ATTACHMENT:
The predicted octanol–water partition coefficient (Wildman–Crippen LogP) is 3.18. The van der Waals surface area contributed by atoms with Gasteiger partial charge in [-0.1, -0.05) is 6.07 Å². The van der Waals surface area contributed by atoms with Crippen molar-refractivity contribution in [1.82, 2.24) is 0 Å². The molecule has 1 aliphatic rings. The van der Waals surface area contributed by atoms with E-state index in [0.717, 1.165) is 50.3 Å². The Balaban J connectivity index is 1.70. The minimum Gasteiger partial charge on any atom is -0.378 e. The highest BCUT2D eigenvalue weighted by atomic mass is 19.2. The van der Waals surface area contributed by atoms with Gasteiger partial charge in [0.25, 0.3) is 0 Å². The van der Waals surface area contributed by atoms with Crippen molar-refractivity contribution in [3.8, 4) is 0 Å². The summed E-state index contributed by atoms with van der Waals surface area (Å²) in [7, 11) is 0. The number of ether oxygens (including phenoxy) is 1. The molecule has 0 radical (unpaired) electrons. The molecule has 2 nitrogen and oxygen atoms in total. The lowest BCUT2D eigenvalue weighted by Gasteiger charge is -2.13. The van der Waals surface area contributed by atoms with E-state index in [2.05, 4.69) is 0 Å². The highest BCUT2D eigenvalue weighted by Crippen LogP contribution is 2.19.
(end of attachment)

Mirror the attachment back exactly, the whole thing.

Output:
The predicted octanol–water partition coefficient (Wildman–Crippen LogP) is 3.18. The van der Waals surface area contributed by atoms with Gasteiger partial charge in [-0.1, -0.05) is 6.07 Å². The van der Waals surface area contributed by atoms with Crippen molar-refractivity contribution in [1.82, 2.24) is 0 Å². The molecule has 1 aliphatic rings. The van der Waals surface area contributed by atoms with E-state index in [0.717, 1.165) is 50.3 Å². The Balaban J connectivity index is 1.70. The minimum Gasteiger partial charge on any atom is -0.378 e. The highest BCUT2D eigenvalue weighted by atomic mass is 19.2. The van der Waals surface area contributed by atoms with Gasteiger partial charge in [0.25, 0.3) is 0 Å². The van der Waals surface area contributed by atoms with Crippen molar-refractivity contribution in [3.8, 4) is 0 Å². The summed E-state index contributed by atoms with van der Waals surface area (Å²) in [7, 11) is 0. The number of ether oxygens (including phenoxy) is 1. The molecule has 0 radical (unpaired) electrons. The molecule has 2 nitrogen and oxygen atoms in total. The lowest BCUT2D eigenvalue weighted by Gasteiger charge is -2.13. The van der Waals surface area contributed by atoms with E-state index in [2.05, 4.69) is 0 Å². The highest BCUT2D eigenvalue weighted by Crippen LogP contribution is 2.19.